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Boone County: Wind turbines affect lifestyles of rural residents  

Credit:  By Randy Williams, Farmer | The Rock River Times | April 22, 2014 | rockrivertimes.com ~~

This letter is intended to share some of the thoughts of a fourth-generation Boone County farmer in regards to the intention of the County to allow, and some neighbors to promote, wind turbines to be built in Northern Boone County.

It is important to recognize that the residents of this rural area have chosen to live in this rural area – to make their livings and to enjoy their lives – because of the residential and agricultural zoning that allows them separation from densely populated and designated industrial areas. The reason that designated industrial areas exist is to protect residential and agricultural areas from the byproducts associated with heavy industry, such as excessive sound, light, stray voltage, heavy traffic, and so on.

In bringing wind turbines to Boone County, some are essentially trying to disguise heavy industry as farming. Some have even had the audacity to call their decision to financially benefit from the wind turbines as “freedom to farm.” It would appear, in fact, that they are looking for freedom to have industry.

It seems to be not too far of a stretch to say that, if we have industrial turbines, why can’t we bring in some other industry? Maybe a big factory, like Motorola*, where they could make some electronics? If we call it an electronics farm, probably some industrious individuals could then say that qualified also as freedom to farm.

Someone else said, in the newspaper, “this could be Northern Boone County’s Chrysler.” Could it be that Northern Boone County does not need, nor does it want, a Chrysler? Aside from the logistical and financial untruths of this statement, the residents living in Northern Boone County have chosen to live in this rural environment because they enjoy the lifestyle offered here. If they wanted to live in the shadow of such a mecca of industry, they would live there.

So why, then, have some farmers agreed to the preposterous contract allowing wind turbines onto their property? One sentiment that could explain some of these behaviors is this: at a meeting last fall, someone said to the County Board “if you don’t give us these wind turbines, what are you going to do for us?” It seems to me that as a farmer, you are responsible for making a living by farming, not looking to the county to help you find a way to find subsidies, not demanding that the county allow you to benefit at the detriment of the health, financial well-being, and general lifestyles of your neighbors.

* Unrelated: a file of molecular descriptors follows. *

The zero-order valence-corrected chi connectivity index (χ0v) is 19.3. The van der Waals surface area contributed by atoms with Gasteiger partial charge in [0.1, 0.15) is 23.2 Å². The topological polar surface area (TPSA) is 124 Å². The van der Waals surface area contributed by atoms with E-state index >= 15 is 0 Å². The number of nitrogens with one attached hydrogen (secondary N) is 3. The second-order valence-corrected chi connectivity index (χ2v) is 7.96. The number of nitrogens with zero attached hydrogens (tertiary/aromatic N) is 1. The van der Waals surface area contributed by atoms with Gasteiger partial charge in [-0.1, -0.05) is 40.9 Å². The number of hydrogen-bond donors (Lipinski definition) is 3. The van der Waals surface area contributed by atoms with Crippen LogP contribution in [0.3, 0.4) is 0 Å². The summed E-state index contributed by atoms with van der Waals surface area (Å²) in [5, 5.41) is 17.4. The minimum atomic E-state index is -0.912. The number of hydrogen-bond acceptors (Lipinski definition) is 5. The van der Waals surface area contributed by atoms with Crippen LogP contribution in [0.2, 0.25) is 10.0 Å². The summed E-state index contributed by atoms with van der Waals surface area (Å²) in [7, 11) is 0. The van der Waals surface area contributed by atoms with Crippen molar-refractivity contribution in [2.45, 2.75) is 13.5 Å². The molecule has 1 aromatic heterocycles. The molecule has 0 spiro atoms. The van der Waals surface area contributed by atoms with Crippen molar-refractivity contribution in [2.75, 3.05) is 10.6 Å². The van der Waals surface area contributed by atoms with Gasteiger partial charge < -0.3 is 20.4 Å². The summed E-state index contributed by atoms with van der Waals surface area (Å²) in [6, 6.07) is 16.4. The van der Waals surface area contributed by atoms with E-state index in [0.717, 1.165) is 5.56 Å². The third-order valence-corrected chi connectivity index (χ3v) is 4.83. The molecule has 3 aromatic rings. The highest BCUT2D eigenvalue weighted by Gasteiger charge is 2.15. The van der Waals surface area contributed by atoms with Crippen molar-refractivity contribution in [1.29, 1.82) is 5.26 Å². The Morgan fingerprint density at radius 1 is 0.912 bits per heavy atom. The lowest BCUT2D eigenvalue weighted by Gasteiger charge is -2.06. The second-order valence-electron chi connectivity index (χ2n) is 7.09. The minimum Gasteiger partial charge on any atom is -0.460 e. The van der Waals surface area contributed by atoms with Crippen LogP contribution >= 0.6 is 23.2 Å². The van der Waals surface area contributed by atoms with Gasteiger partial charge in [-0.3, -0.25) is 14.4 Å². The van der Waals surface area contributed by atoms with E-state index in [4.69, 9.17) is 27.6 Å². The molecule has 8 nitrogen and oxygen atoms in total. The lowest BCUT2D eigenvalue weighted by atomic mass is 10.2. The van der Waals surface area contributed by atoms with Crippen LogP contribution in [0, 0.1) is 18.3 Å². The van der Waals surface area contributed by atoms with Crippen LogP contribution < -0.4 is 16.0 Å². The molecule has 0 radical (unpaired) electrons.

Last week, I drove to Spring Valley for some unrelated business which took me right past hundreds of windmills. It was interesting that on a nice, clear, breezy day, no wind turbines were turning, not one. I liken the wind turbines directly to Motorola, the story of the huge factory in Harvard being known only too well in this area, because of the similarity between the exciting promises made in building them, and the disappointing reality of both scenarios. I sadly wonder how much money was being made for those “farmers” from that day’s harvest,” just as I cringe at the supposed prosperity offered by the Motorola company for the communities in McHenry County.

It is my hope that members of the County Board will carefully consider the facts in making their decisions regarding the proposed zoning amendment and not be swayed by the unlikely promises or desperate pleas offered by wind turbine advocates.

Randy Williams
Poplar Grove, Ill.

Editor’s note: Mr. Williams is a fourth-generation farmer in Boone County. This letter originally appeared in the Boone County Journal March 29, 2013 and is reprinted [in The Rock River Times] by permission of the author.

Source:  By Randy Williams, Farmer | The Rock River Times | April 22, 2014 | rockrivertimes.com

This article is the work of the source indicated. Any opinions expressed in it are not necessarily those of National Wind Watch.

The copyright of this article resides with the author or publisher indicated. As part of its noncommercial effort to present the environmental, social, scientific, and economic issues of large-scale wind power development to a global audience seeking such information, National Wind Watch endeavors to observe “fair use” as provided for in section 107 of U.S. Copyright Law and similar “fair dealing” provisions of the copyright laws of other nations. Send requests to excerpt, general inquiries, and comments via e-mail.

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